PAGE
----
Lastly, proximal macrovascular disease may directly affect the microvasculature. Interestingly, almost half of the studies in this review excluded participants with known cardiovascular disease, which is a common complication of diabetes. Of these, most reported a significant association between DR and carotid disease [7, 10, 27, 28, 34], although one found no association [30]. As there were still statistically significant associations in the absence of known cardiovascular disease, that there may be more to the relationship between carotid disease and DR than simply long term exposure to shared risk factors, supporting a direct relationship between carotid disease and DR.

The presence of stenosis or plaque was more often significantly associated with DR than other measures of carotid disease. As the carotid artery supplies the ophthalmic artery, it is possible that microemboli or plaque fragments from the carotid could dislodge and travel to the retina [47] thus contributing to the microvascular occlusion and ischaemia that occur in DR. Alternatively, carotid stenosis has a greater effect on the blood flow through the carotid artery than thickening measured by IMT. It is plausible that significant stenosis causing disruption of carotid blood flow could impact the blood supply to the retina. Improved retinal blood flow assessed by optical coherence tomography angiography has been reported in participants with carotid stenosis > 70% after carotid endarterectomy [48], and there is evidence that vision improves after carotid endarterectomy [49]. However, as some studies found that IMT was independently associated with DR, more than one mechanism is likely with a combination of common soil and direct relationships.


We found that there is insufficient published evidence to determine the nature, including the directionality, of the relationship between DR and carotid disease. Well conducted longitudinal studies are required to determine the direction of this association. A significant association was reported in most evaluable studies, but whether these two complications are independent but co-exist or if one contributes to the other can only be determined by well-conducted longitudinal studies. Nevertheless, our findings have clinical implications. Should carotid atherosclerosis or stenosis be detected in an individual with diabetes, we recommend that retinal examination is performed and, conversely, intensified cardiovascular risk management should be considered if DR is detected.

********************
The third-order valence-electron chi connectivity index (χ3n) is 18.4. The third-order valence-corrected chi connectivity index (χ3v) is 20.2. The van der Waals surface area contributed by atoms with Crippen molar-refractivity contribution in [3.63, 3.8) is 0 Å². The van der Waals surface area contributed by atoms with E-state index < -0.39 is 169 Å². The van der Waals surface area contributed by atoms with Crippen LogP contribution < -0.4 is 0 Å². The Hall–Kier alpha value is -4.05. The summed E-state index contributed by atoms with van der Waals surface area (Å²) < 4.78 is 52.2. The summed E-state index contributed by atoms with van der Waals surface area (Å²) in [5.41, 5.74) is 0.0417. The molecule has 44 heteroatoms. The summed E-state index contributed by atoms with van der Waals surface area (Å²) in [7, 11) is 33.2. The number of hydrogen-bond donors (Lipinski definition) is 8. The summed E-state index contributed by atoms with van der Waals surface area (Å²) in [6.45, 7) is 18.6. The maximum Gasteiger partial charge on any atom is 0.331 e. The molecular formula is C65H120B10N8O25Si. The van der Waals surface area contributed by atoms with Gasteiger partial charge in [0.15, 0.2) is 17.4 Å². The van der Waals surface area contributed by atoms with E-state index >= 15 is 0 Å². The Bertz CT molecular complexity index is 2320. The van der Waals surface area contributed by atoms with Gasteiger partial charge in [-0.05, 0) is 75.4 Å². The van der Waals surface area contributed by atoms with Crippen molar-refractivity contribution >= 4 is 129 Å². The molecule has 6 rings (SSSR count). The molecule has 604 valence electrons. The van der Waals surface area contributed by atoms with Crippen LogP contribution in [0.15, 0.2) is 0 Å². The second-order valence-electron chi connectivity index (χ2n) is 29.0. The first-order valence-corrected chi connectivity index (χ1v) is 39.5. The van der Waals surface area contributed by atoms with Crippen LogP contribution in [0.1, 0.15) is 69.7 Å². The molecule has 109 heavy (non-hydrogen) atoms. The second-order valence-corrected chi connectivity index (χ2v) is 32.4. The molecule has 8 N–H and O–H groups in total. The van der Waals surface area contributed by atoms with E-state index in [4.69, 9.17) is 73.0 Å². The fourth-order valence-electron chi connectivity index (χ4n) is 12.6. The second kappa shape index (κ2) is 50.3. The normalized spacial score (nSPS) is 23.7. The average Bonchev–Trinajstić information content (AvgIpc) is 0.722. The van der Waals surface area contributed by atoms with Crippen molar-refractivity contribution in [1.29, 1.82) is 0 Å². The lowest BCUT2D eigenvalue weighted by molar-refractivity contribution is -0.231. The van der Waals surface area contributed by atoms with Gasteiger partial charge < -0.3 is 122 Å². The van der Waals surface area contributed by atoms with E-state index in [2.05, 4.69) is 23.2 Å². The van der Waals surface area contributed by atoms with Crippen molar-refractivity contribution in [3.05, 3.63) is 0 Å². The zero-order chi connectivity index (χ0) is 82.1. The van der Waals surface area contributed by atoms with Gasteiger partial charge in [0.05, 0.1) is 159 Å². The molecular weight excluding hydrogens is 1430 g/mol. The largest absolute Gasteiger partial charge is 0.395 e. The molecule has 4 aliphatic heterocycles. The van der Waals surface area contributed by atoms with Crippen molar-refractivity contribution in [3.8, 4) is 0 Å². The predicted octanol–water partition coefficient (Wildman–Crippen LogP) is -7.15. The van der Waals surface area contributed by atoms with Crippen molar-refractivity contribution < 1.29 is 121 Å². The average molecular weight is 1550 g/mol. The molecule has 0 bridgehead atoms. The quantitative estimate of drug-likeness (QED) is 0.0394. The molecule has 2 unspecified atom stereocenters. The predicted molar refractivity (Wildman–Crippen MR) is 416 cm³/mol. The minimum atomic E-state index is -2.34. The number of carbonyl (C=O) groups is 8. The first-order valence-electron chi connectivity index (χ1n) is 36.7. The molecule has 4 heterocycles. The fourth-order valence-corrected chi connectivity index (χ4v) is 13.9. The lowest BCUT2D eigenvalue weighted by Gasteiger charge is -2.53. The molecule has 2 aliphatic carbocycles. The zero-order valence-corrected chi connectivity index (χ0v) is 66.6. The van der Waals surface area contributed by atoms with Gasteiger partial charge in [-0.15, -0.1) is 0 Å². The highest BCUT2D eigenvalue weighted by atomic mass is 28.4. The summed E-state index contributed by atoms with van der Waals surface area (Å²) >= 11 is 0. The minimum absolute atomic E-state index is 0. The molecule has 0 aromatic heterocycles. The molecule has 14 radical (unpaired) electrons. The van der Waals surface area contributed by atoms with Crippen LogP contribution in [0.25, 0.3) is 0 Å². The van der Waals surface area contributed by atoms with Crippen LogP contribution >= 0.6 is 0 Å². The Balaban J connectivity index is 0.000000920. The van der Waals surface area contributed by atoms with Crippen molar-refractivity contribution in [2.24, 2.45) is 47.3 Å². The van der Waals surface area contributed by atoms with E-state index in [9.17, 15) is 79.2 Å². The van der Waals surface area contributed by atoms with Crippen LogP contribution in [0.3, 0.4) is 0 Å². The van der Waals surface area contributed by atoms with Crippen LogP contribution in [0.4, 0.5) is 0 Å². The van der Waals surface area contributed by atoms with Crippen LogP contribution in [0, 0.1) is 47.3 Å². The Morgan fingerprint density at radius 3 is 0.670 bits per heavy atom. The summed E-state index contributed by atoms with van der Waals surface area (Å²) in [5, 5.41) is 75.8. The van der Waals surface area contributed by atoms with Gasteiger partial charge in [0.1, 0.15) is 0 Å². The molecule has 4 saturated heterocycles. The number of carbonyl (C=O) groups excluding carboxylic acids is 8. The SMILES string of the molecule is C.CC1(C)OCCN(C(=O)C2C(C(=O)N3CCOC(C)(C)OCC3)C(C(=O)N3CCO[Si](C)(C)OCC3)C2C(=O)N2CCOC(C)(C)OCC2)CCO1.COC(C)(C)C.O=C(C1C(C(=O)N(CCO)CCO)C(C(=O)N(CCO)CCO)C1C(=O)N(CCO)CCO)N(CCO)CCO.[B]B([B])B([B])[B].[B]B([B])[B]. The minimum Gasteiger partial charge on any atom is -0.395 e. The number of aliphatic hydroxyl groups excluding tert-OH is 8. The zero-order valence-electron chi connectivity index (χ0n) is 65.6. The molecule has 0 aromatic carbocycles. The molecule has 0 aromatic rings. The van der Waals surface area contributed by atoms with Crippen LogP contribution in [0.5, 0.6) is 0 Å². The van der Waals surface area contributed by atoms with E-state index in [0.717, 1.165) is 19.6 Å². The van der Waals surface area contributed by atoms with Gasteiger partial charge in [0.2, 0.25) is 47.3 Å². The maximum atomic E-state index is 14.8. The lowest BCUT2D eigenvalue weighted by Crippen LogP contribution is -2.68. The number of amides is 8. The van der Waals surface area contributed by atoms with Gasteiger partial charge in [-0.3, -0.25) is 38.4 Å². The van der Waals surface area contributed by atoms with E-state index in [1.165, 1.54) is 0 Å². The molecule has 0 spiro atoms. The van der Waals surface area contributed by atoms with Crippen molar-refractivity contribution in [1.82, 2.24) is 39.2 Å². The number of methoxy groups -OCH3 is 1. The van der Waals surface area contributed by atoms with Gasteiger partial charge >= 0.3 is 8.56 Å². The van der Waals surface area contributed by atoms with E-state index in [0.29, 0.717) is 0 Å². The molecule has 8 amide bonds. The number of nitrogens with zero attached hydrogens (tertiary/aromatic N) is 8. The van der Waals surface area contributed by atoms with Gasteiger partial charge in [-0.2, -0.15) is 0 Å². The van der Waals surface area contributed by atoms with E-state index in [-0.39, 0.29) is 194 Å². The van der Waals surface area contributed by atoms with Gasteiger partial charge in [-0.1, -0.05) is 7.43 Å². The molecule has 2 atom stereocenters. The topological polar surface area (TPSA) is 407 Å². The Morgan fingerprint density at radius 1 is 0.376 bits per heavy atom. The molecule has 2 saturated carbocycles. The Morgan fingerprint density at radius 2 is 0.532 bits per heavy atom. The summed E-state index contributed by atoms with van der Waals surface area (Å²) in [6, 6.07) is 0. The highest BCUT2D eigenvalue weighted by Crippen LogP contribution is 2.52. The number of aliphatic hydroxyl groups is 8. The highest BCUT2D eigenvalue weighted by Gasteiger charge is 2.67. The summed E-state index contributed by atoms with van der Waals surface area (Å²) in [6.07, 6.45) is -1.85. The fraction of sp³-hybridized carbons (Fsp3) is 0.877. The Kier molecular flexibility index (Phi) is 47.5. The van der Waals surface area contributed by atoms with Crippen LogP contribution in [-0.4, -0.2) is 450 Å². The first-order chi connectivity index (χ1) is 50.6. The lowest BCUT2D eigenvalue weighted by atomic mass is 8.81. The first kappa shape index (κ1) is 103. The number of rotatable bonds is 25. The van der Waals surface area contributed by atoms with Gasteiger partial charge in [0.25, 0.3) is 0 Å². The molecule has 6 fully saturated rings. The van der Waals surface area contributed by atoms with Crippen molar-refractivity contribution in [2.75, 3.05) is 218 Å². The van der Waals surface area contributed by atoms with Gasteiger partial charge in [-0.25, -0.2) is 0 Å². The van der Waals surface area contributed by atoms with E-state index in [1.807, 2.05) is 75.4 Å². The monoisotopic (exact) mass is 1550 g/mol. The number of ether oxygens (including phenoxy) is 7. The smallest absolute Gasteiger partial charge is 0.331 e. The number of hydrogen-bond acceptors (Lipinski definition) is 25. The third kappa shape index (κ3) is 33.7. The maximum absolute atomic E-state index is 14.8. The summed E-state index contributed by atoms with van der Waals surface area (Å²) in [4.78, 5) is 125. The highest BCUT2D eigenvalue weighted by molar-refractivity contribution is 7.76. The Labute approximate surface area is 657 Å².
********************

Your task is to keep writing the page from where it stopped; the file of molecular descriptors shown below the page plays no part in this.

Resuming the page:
Availability of data and materials

Not applicable.



Action to Control Cardiovascular Risk in Diabetes


Common carotid artery


Diabetic retinopathy


Fenofibrate Intervention and Event Lowering in Diabetes


Internal carotid artery


Intima media thickness


Non-proliferative diabetic retinopathy


Preferred Reporting Items for Systematic Review and Meta-Analysis


Rio de Janiero Type 2 Diabetes Cohort Study


Type 1 diabetes


Type 2 diabetesVEGF- vascular endothelial growth factor


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We would like to thank Professor Gil Salles for providing unpublished results from the Rio de Janiero Type 2 Diabetes Cohort Study.


JD is supported by the Warren Jones UWA Postgraduate Research Scholarship and Australian Government Research Training Program Scholarship. TD is supported by a Medical Research Future Fund Practitioner Fellowship.

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JD developed the protocol, independently conducted the literature search and wrote the first draft of the manuscript, WD independently conducted the literature search, revised and edited the manuscript. TD gave clinical guidance, and revised and edited the manuscript. All authors read and approved the final manuscript.

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Correspondence to Timothy M. E. Davis.

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Additional file 1: Figure S1.

Diagram of a carotid artery with plaque at the bifurcation. Table S1. The quality of the included studies.

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Drinkwater, J.J., Davis, T.M.E. & Davis, W.A. The relationship between carotid disease and retinopathy in diabetes: a systematic review. Cardiovasc Diabetol 19, 54 (2020).

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  • Diabetes mellitus
  • Diabetic retinopathy
  • Carotid disease
  • Carotid intima-media
  • Carotid plaque
  • Carotid atherosclerosis